- Poster presentation
- Open Access
HIV risk taking and risk preventing behaviors in men who have sex with men and women: a respondent-driven sampling study in Shenzhen, China
© Cai et al; licensee BioMed Central Ltd. 2014
- Published: 23 May 2014
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- Consistent Condom
- Predominant Route
- Outreach Education
- General Heterosexual Population
- Outreach Education Program
Men who have sex with men (MSM) has clearly become the predominant route of HIV transmission in China. Due to traditional cultures and values, many MSM have frequent sexual relationship with females. These men who have sex with men and women (MSMW) may bridge and facilitate an expansion of the HIV epidemic from MSM to the general heterosexual population.
We quantified the burden of HIV/syphilis and studied patterns of risk taking and preventing behaviors in 107 MSMW, and compared that with 542 men who have sex with men only (MSMO) in a respondent-driven sampling survey in Shenzhen, China.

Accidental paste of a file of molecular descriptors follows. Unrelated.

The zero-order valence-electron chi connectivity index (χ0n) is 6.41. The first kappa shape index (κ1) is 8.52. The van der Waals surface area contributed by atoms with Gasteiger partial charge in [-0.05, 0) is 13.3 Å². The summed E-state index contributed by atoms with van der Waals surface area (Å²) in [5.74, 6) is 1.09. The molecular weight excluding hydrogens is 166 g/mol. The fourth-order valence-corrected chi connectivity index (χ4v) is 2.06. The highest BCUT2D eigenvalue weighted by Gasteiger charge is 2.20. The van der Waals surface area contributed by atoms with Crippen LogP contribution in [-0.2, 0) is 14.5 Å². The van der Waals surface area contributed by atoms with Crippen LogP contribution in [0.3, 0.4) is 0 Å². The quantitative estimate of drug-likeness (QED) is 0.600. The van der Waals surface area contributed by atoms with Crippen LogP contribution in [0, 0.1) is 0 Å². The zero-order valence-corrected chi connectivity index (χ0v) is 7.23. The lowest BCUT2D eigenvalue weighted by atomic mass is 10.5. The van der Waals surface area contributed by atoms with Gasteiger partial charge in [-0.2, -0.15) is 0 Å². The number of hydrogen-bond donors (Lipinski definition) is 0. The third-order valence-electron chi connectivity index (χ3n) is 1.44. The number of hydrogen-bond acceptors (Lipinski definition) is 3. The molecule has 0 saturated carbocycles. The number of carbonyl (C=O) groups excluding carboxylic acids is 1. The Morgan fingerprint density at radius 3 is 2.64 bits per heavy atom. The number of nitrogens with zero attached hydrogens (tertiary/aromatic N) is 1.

The HIV risk preventing behaviors such as uptake of HIV testing and other services and consistent condom use with male partners were comparable in MSMW and MSMO. However, HIV risk taking behaviors, in terms of having multiple anal sex partners, using illicit drugs, using alcohol before or during sex and having group sex, were more common among MSMW than among MSMO. Moreover, HIV prevalence was as high as 6% and consistent condom use was low: 41% with wives and 38% with girlfriends in MSMW.
We conclude that there is risk of HIV transmission from MSMW to the general heterosexual population. Special efforts targeting MSMW are needed to reduce their HIV risk taking behaviors. Outreach education programs implemented by their peers who are behaviorally bisexuals may be an important strategy.
This article is published under license to BioMed Central Ltd. This is an Open Access article distributed under the terms of the Creative Commons Attribution License (http://creativecommons.org/licenses/by/4.0), which permits unrestricted use, distribution, and reproduction in any medium, provided the original work is properly cited. The Creative Commons Public Domain Dedication waiver (http://creativecommons.org/publicdomain/zero/1.0/) applies to the data made available in this article, unless otherwise stated.